Pars Regulator Corp. Globe Valve

Globe Valve

Forged Steel Globe Valve

Features and benefits
● A compact but extremely sturdy design for high pressure-temperature service.
● Available types: Stop, Stop check, Needle, Flow control.
● Available with bolted or welded bonnet.
● Packing rings are pre-compressed to 4000 psi to provide a high integrity seal.
● Repairable 2-piece stem drive.
● Available with double packing, leak-off connection, and live-loading. 

Size range(s)
NPS 1/4 – 2 (DN 8 – 50)
Pressure rating

ASME Class 150 – 1500
Standard connections
Threaded, Socket weld, Flanged

Globe Valve BS 1873 and API 602

What is a globe valve? When shall it be used instead of gate and ball valves? In this article, we illustrate the scope of this type of valve (which is, in a word, to regulate the flow), the differences with other types of valves, the alternative designs, and specifications (BS 1873 for the cast steel and API 602/BS 5352 for the forged steel type).


Globe valves are used to regulate the flow of a fluid and to shut-off the fluid (even if ball valves and gate valves are always preferred for shut-off operations). Globe valves are bi-directional valves, differently from check valves, meaning that the fluid can flow either way within the valve.

The image illustrates how the valve works and its main components: the flow is managed via a disc that can be lifted (manually or via actuators) from the seat, thus regulating the volume of the allowed flow.

Fluid flow through a globe valve, pressure drop

The key specifications for globe valves used for piping applications in the petrochemical industry are:

  • BS 1873: cast steel valves
  • API 603: stainless steel valves
  • API 602/BS 5352: forged steel valves
  • API 598 and BS EN 12266-1: valves testing
  • ASME B16.10: face to face dimensions for valves
  • ASME B16.5 and ASME B16.47: flanged connections
  • ASME B16.25: butt weld connections design
  • ASME B16.34: pressure and temperature ratings by material grade

GLOBE VALVE ADVANTAGES AND Disadvantages The advantages are:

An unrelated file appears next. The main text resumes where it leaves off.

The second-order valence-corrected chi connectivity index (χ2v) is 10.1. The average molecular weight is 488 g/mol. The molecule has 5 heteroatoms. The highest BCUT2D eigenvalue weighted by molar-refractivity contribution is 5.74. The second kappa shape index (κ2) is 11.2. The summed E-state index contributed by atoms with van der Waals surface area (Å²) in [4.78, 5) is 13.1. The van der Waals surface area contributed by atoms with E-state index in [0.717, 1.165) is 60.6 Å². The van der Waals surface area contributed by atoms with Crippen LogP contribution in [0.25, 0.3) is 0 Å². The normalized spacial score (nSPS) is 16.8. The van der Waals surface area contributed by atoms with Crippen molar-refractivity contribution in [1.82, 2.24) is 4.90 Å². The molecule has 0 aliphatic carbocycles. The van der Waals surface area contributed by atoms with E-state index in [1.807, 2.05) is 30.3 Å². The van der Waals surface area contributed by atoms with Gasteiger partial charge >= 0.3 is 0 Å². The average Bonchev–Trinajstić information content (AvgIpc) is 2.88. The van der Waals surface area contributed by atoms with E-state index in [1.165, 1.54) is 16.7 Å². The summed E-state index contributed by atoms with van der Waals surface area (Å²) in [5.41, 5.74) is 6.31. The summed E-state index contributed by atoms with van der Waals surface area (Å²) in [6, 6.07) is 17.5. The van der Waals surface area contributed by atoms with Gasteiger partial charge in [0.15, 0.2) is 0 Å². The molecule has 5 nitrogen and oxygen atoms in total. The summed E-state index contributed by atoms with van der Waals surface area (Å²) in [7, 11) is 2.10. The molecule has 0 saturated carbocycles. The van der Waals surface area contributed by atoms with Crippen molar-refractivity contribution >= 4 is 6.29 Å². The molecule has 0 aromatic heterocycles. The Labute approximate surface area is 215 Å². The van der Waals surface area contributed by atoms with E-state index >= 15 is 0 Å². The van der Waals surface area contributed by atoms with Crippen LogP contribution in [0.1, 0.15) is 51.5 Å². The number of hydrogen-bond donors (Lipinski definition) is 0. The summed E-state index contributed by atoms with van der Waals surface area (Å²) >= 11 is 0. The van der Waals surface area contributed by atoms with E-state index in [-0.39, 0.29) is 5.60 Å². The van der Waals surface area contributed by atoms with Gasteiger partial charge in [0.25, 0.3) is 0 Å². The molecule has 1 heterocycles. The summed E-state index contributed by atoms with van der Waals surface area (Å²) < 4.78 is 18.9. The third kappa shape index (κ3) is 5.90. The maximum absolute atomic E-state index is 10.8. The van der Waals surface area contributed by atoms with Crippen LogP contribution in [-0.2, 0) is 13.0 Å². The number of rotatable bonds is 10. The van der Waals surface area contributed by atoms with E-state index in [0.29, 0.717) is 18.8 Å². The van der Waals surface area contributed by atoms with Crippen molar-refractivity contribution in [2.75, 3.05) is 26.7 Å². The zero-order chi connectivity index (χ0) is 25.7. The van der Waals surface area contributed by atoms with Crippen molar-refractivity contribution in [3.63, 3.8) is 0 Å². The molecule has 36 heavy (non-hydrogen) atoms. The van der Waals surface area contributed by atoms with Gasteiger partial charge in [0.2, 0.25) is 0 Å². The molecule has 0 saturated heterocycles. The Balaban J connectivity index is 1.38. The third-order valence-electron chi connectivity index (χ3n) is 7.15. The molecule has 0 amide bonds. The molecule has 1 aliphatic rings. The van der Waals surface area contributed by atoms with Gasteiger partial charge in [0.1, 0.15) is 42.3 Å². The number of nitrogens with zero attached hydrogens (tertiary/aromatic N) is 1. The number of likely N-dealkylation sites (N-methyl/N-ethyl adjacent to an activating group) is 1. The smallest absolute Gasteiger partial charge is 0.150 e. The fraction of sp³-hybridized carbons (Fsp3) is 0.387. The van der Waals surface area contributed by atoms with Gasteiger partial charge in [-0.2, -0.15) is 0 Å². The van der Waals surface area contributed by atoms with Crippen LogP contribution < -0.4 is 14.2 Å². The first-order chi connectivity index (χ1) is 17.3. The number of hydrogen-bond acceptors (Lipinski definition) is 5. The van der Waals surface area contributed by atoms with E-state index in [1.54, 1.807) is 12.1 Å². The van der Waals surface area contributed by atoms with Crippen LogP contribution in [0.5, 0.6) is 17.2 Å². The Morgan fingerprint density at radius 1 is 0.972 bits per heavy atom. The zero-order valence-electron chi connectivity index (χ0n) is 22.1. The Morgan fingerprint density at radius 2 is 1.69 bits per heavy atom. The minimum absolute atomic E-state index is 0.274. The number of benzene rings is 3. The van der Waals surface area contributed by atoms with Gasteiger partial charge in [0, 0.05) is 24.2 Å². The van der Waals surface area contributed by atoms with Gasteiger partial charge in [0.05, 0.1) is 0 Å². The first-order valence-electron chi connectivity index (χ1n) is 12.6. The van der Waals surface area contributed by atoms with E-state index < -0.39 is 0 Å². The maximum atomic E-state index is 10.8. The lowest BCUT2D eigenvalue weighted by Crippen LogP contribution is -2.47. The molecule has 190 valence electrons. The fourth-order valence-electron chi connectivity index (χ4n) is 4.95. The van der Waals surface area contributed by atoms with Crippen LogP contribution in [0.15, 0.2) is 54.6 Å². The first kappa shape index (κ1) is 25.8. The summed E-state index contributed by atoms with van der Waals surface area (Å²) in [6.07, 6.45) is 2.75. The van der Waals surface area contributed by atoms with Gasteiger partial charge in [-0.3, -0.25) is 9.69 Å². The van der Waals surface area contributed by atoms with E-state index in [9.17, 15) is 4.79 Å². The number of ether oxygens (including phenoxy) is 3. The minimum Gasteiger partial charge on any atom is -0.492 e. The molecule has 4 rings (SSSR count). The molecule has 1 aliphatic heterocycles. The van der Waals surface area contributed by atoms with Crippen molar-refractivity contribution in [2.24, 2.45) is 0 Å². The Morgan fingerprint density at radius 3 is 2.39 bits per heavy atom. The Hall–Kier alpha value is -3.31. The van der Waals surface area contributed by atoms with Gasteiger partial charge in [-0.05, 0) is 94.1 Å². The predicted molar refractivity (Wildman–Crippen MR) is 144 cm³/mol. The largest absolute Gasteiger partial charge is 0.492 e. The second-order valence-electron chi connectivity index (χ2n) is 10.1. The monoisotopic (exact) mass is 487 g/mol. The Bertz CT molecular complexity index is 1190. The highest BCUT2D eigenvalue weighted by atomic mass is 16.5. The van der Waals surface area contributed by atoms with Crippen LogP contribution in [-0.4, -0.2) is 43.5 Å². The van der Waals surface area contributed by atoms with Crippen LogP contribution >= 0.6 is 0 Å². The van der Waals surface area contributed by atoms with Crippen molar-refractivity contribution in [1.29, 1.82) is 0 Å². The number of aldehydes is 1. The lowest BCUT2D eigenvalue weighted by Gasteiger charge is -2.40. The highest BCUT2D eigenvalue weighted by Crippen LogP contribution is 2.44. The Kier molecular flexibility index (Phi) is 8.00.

• Good throttling and shut-off capabilities
  • Easy to maintain and resurface the seats
  • Can be used as a stop-check valve in case the disc is not attached to the stem

The main disadvantages are:

  • the valve creates a pressure drop in the piping system (different from gate valves): this is since the flow of the fluid is not linear inside the valve, which has an “S-shaped” passageway (see the image below)
  • shut-off requires more torque than gate valves
Globe valve disadvantage: pressure drop


The valve is available in three main types, considering the shape of the body:

  • straight or “T” type
  • angle or “90 degrees”
  • Y pattern or “wye globe valve”
globe valve designs

The globe valve symbol in P&ID diagrams is the following:  Globe valve symbol


The key difference between a globe and a ball valve is that a ball valve is designed for shut-off operations, whereas a globe valve is designed to throttle fluids. These two valves are industry-standards respectively for shut-off (ball valve) and for regulation (globe valve) applications.

A globe valve does not fit shut-off operations, due to the pressure drop it creates in the piping system (a problem that does not exist for full bore ball valves).

Ball valves have a long service life even in case of continuous on-off operations; globe valves would deteriorate easily under this type of service.


The main differences between these two valves are:

  • fluid shut off is the main goal of gate valves, whereas flow throttling is the main goal of globe valves
  • gate valves have poor, to none, fluid regulation capacity
  • gate valves do not generate a pressure drop in the pipeline, globe valves do
  • globe valves open faster than gate valves

Concluding on this topic: use a ball valve (or a gate valve) for shut-off operations; use a globe valve for regulation. Do not consider these valves as interchangeable.

Globe valve


A general assembly drawing for globe valves is shown in the image:

Globe valve drawing

Nonetheless, a large number of variations exist, depending on the following factors:

  • body material: cast (BS 1873) and forged (API 602/BS 5352)
  • bonnet design: standard or pressure seal type (for high-pressure applications)
  • bonnet to body connection: bolted or welded
  • valve end connections type: flanged (as shown in the image), buttweld, socket weld/threaded (forged bodies)
  • disc type
  • stem type (rising/non-rising)
  • seal type: conical or flat
  • specification: BS, API, EN
  • type of actuation: manual, with a gearbox, with an actuator